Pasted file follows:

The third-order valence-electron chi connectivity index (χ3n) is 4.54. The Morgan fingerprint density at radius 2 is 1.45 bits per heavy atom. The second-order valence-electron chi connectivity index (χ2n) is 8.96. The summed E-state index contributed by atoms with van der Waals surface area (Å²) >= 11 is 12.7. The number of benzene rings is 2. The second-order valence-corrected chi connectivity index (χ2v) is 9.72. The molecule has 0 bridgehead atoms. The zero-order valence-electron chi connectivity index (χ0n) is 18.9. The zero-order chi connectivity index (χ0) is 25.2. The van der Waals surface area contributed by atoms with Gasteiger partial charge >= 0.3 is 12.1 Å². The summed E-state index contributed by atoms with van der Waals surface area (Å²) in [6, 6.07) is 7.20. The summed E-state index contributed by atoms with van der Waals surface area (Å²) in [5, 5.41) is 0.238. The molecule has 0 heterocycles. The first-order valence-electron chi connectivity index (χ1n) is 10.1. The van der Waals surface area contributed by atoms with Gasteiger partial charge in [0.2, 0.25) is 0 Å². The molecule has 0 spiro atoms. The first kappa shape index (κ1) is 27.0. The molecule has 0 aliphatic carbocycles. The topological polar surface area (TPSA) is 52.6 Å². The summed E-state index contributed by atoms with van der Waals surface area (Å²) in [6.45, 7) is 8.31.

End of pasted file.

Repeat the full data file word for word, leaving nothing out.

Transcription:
The third-order valence-electron chi connectivity index (χ3n) is 4.54. The Morgan fingerprint density at radius 2 is 1.45 bits per heavy atom. The second-order valence-electron chi connectivity index (χ2n) is 8.96. The summed E-state index contributed by atoms with van der Waals surface area (Å²) >= 11 is 12.7. The number of benzene rings is 2. The second-order valence-corrected chi connectivity index (χ2v) is 9.72. The molecule has 0 bridgehead atoms. The zero-order valence-electron chi connectivity index (χ0n) is 18.9. The zero-order chi connectivity index (χ0) is 25.2. The van der Waals surface area contributed by atoms with Gasteiger partial charge >= 0.3 is 12.1 Å². The summed E-state index contributed by atoms with van der Waals surface area (Å²) in [6, 6.07) is 7.20. The summed E-state index contributed by atoms with van der Waals surface area (Å²) in [5, 5.41) is 0.238. The molecule has 0 heterocycles. The first-order valence-electron chi connectivity index (χ1n) is 10.1. The van der Waals surface area contributed by atoms with Gasteiger partial charge in [0.2, 0.25) is 0 Å². The molecule has 0 spiro atoms. The first kappa shape index (κ1) is 27.0. The molecule has 0 aliphatic carbocycles. The topological polar surface area (TPSA) is 52.6 Å². The summed E-state index contributed by atoms with van der Waals surface area (Å²) in [6.45, 7) is 8.31.